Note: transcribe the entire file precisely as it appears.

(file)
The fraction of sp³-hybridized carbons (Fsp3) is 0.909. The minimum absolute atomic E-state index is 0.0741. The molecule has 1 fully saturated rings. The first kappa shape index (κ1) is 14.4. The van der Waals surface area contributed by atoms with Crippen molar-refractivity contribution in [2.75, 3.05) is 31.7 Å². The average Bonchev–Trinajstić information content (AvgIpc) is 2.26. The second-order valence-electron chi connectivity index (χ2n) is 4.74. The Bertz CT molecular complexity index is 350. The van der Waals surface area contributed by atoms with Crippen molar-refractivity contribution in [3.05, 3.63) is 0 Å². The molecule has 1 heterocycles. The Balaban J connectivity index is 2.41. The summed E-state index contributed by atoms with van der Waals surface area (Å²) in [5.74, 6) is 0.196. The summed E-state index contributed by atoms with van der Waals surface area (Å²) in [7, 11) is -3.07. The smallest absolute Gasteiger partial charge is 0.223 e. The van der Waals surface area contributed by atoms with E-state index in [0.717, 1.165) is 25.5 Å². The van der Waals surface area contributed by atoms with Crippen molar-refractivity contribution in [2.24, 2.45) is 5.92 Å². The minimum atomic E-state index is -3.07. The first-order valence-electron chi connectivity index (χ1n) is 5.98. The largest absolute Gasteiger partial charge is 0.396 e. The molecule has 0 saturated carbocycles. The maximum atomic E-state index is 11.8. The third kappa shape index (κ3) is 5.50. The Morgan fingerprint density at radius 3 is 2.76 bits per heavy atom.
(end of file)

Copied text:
The fraction of sp³-hybridized carbons (Fsp3) is 0.909. The minimum absolute atomic E-state index is 0.0741. The molecule has 1 fully saturated rings. The first kappa shape index (κ1) is 14.4. The van der Waals surface area contributed by atoms with Crippen molar-refractivity contribution in [2.75, 3.05) is 31.7 Å². The average Bonchev–Trinajstić information content (AvgIpc) is 2.26. The second-order valence-electron chi connectivity index (χ2n) is 4.74. The Bertz CT molecular complexity index is 350. The van der Waals surface area contributed by atoms with Crippen molar-refractivity contribution in [3.05, 3.63) is 0 Å². The molecule has 1 heterocycles. The Balaban J connectivity index is 2.41. The summed E-state index contributed by atoms with van der Waals surface area (Å²) in [5.74, 6) is 0.196. The summed E-state index contributed by atoms with van der Waals surface area (Å²) in [7, 11) is -3.07. The smallest absolute Gasteiger partial charge is 0.223 e. The van der Waals surface area contributed by atoms with E-state index in [0.717, 1.165) is 25.5 Å². The van der Waals surface area contributed by atoms with Crippen molar-refractivity contribution in [2.24, 2.45) is 5.92 Å². The minimum atomic E-state index is -3.07. The first-order valence-electron chi connectivity index (χ1n) is 5.98. The largest absolute Gasteiger partial charge is 0.396 e. The molecule has 0 saturated carbocycles. The maximum atomic E-state index is 11.8. The third kappa shape index (κ3) is 5.50. The Morgan fingerprint density at radius 3 is 2.76 bits per heavy atom.